Australian universities are mulling the idea of scrapping lectures in a post-COVID-19 world. Times Higher Education (THE) reported that universities such as Curtin University and Murdoch University are considering transitioning from large-scale, face-to-face lectures into more bite-sized ones, moving forward.
Curtin University, for instance, has proposed scrapping all lectures by the end of this year. They plan to replace them with “CurtinTalks,” or short videos of 10 to 15 minutes for each topic or concept. Students are expected to watch two or three a week for each subject. Murdoch University pro vice-chancellor (education) Kylie Readman said the university is giving teaching staff 18 months to “transition away” from lectures. “We are not going to be having large-scale face-to-face lectures anymore,” she told THE.
The university will curate and squeeze information previously delivered through lectures into “mini lectures”. They will be integrated with online activities. Remaining online lectures will be timetabled, recorded and broadcast in a “synchronous” mode that allows for interactions between students, said the report, but Murdoch is still consulting staff over the proposed changes.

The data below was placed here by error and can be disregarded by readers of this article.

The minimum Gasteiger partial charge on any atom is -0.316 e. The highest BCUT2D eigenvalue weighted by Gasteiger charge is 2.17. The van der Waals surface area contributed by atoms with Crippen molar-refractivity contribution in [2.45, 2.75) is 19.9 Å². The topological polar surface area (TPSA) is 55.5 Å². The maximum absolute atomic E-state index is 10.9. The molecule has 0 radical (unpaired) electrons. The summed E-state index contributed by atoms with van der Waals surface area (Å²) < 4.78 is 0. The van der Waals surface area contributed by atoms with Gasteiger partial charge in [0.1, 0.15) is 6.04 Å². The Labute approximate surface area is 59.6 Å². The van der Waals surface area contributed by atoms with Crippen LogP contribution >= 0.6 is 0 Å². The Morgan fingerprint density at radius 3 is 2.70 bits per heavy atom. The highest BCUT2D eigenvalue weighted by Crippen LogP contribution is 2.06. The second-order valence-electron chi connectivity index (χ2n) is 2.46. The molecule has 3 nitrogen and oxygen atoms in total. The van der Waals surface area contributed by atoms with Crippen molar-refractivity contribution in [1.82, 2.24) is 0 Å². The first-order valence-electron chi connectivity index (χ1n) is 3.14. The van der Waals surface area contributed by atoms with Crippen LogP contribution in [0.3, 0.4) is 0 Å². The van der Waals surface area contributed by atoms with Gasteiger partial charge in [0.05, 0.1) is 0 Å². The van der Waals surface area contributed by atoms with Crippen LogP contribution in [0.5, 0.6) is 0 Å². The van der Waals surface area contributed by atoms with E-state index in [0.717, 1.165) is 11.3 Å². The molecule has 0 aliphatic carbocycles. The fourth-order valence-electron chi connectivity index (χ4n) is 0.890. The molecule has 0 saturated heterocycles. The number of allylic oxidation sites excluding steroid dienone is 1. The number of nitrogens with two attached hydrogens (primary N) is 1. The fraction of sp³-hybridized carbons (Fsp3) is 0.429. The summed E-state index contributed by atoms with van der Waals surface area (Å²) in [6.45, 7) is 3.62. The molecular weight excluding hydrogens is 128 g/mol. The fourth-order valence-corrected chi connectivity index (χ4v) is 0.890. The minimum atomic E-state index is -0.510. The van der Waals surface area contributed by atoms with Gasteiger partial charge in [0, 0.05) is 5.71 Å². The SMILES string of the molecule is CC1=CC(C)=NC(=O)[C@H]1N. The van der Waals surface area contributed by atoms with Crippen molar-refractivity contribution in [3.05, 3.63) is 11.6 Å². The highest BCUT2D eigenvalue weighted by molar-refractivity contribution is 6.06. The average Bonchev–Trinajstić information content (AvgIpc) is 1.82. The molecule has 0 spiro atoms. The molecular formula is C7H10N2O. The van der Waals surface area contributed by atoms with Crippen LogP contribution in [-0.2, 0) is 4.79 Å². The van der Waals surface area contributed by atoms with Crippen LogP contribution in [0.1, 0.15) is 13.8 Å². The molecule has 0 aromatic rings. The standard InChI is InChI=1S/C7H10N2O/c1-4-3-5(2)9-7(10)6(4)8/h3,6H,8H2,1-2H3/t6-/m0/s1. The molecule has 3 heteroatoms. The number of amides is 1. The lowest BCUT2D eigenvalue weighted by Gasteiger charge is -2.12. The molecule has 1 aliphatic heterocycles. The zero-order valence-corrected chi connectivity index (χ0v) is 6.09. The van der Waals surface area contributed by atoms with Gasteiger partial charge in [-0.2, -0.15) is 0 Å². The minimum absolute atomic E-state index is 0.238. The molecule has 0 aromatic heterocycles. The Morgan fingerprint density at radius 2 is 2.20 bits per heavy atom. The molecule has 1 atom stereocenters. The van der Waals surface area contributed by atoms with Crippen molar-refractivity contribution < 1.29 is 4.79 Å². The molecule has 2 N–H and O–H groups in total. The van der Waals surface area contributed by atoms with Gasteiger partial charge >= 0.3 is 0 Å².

Will other Australian universities follow?
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Other Australian universities are also considering similar moves. University of Leeds vice-chancellor Simone Buitendijk wants to replace long-form lectures with “shorter chunks” that students can watch before class so students have a better understanding of the material to be more engaged with the teaching. She previously told THE that long-form lectures were “pedagogically not sound” and not evidence-based, and that the change would have happened regardless of COVID-19.
Monash University vice-chancellor Margaret Gardner does not believe “that all lectures will disappear, but the notion that they are the key to education is gone – all of us understand that. They are going to happen less frequently and they are going to be more considered for what they’re offering that you can’t get some other way.”
Victoria University has a “block teaching” model, which is based around small class groups, and says there is no place for lectures. Trish McCluskey, the university’s associate provost of learning and teaching, believes lecture formats are too long, and that shorter presentation of 15 to 20 minutes — the typical duration of a TED Talk — were superior because “that’s the amount of time that students are known to be able to concentrate for.” Leeds’ interim deputy vice-chancellor for digital transformation Neil Morris believes there will still be a place for lectures, but that there will be fewer of them as they get replaced with “more online pre-recorded content and use of class time for small-group problem solving and creativity.”